Evie Smith, UCCE Staff Research Associate, Southern Sacramento Valley
Katherine Jarvis-Shean, UCCE Orchard Advisor, Sacramento, Solano and Yolo Counties
Janine Hasey, UCCE Farm Advisor Emerita, Sutter, Yuba, Colusa Counties
Luke Milliron, UCCE Orchard Advisor, Butte, Glenn, and Tehama Counties
Please note that the following are general recommendations intended to help you keep track of regular practices in a busy time; the optimal timing for management practices may vary based on specific location and conditions.
- Navel Orangeworm: Begin monitoring for NOW in your orchard. Healthy walnuts are only susceptible to NOW at and after hull split. Consider preharvest intervals and duration of residual activity when considering treatment options. See the above article on IPM on a Budget for NOW control considerations in a lean price year.
- Mold: Walnut mold was a challenge at harvest last year. While mold infections usually occur at hull split, steps can be taken throughout the growing season to reduce mold at harvest. See the article in this newsletter to learn how to control mold in your walnut orchard this season.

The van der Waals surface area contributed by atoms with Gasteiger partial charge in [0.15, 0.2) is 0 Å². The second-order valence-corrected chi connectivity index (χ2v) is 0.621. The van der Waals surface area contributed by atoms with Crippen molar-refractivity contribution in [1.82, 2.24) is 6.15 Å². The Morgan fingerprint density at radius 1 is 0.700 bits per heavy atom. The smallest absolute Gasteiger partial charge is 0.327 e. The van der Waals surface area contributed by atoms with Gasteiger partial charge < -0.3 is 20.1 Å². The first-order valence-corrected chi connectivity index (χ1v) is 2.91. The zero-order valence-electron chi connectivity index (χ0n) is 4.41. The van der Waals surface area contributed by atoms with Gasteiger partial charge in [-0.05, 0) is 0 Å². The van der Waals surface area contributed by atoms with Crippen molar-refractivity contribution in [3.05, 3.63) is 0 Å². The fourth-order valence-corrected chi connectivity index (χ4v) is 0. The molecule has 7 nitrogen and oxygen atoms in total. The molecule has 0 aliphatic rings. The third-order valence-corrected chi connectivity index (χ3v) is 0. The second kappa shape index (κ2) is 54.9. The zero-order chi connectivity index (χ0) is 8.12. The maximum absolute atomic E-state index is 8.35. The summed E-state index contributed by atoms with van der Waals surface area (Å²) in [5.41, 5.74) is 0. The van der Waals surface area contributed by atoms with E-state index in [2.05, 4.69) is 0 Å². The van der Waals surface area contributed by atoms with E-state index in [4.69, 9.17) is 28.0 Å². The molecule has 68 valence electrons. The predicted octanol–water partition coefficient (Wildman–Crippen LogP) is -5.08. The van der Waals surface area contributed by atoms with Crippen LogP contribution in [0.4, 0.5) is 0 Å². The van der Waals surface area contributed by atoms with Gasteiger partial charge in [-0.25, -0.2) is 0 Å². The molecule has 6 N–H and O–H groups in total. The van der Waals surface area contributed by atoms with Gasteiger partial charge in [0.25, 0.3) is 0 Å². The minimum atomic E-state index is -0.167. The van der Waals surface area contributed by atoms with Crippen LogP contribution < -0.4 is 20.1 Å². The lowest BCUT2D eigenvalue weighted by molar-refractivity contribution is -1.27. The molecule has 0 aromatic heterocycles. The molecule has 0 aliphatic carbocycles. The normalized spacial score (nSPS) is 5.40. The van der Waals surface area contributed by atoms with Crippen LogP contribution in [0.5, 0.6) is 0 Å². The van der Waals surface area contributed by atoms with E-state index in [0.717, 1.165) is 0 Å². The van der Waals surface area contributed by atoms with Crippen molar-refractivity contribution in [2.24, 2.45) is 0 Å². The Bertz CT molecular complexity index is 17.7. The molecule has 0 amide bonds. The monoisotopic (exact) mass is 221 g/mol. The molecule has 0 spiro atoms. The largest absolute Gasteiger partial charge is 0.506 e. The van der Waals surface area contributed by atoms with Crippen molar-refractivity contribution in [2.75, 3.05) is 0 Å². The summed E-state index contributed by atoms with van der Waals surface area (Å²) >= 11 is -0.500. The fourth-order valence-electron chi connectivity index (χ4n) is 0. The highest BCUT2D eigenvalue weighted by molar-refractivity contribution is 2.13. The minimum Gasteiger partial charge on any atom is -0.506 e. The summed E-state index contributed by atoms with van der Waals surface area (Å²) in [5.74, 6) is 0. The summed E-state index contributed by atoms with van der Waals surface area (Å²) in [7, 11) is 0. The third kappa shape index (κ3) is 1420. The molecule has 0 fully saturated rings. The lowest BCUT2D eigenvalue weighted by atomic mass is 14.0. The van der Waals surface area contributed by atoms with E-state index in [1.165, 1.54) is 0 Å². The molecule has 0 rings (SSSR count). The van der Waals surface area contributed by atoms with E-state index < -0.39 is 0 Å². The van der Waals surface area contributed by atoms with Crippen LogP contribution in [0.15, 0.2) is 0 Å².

- Packing Tissue Brown (PTB): PTB will start developing in mid-August for early season varieties like Serr and Solano. Start monitoring for PTB in your orchard about two weeks before expected. Sample once or twice a week by cutting open 100 nuts collected throughout your orchard. Nuts with completely brown packing tissue are at full PTB. When 100% of the nuts that you sample are at full PTB, it is safe to apply ethephon to accelerate harvest timing.
- Ethephon: If you are applying ethephon in your orchard in August or September, use the following guidelines:
- Apply 4-5 pints of product at a rate of 150-200 gallons per acre.
- If you are applying from the ground, apply at a speed of 1.5-2.0 mph.
- Avoid applications at temperatures greater than 90° F or if there are drying winds or rain forecasted.
For more information on Ethephon use in walnuts, see “Ethephon for Earlier Harvest.”